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Title: Alliance network strategies for cross-industry collaboration and the internationalisation of R&D in the semiconductor industry
Author: Cats, Alexander
ISNI:       0000 0004 9356 0882
Awarding Body: University of Reading
Current Institution: University of Reading
Date of Award: 2020
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The overarching goal of this thesis is to explain, through conceptual and empirical analyses, how companies might utilise network strategies to facilitate achieving their desired outcomes from cross-industry and international collaboration in the semiconductor industry. This research objective was achieved by creating a novel conceptual framework, combining theories from the fields of strategy and international business (IB) with theoretical concepts and methodological tools from network science. The aim of this approach was to advance the integration of social network analysis (SNA) into the fields of strategy and IB, and improve our understanding of the strategic and internationalisation decisions made by modern businesses. This research is accomplished over three separate but connected studies. Disentangling the complexity of the overall semiconductor industry network, the first study finds that architectural network properties differ substantially between value chain stages, which may relate to the facilitatory role of distinct network configurations in the creation of alternative governance mechanisms and the implementation of different inter-organisational routines and processes at distinct stages of the semiconductor value chain. The tactical configuration of alliance relations does form a critical part of the alliance strategies of chipmakers, as the second study finds that chipmakers utilise integrated and protective triadic tactics to implement distinct alliance strategies, such as establishing cross-industry bridges for R&D collaboration. These complex network tactics might, by enhancing governance, facilitate maximising the R&D outcomes of strategic alliances in the face of environmental uncertainties created by industry pressures; as well as improving the cross-border coordination of cross-industry technology transfers and knowledge exchanges. The third study finds, namely, that chipmakers also execute their hybrid R&D internationalisation strategies through triadic tactics, which may point at the strategic utility of triads in overcoming such challenges inherent in creating (novelty) value through international R&D collaboration. These findings contribute to the fields of strategic management and IB in explaining the mechanisms underpinning companies' network strategies and showing that companies utilise complex network tactics to pursue their strategic goals.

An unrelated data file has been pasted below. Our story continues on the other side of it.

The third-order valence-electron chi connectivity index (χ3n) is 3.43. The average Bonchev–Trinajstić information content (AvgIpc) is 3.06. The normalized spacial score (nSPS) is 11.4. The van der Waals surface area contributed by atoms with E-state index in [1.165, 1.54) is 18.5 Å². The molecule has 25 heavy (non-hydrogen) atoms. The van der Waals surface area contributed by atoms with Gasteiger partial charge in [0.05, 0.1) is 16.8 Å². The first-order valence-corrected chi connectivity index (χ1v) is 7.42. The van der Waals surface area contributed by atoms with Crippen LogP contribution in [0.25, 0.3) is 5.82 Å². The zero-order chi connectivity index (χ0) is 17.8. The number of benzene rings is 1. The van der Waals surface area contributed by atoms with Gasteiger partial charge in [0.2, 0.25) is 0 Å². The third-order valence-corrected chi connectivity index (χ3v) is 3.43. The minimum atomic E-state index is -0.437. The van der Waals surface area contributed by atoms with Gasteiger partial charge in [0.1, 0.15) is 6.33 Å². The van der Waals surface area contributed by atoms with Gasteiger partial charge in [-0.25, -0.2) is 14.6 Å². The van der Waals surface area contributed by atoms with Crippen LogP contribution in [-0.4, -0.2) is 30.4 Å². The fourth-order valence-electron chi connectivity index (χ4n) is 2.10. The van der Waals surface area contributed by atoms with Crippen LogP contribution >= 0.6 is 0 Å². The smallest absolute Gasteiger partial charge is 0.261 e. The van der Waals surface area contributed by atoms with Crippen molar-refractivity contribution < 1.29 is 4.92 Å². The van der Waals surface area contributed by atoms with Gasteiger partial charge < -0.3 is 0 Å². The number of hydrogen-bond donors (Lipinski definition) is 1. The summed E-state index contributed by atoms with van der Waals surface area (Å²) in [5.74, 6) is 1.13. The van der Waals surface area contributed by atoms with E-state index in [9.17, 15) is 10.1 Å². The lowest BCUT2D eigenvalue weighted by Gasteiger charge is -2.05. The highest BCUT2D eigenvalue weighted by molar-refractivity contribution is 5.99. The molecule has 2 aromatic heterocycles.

Supervisor: Not available Sponsor: Not available
Qualification Name: Thesis (Ph.D.) Qualification Level: Doctoral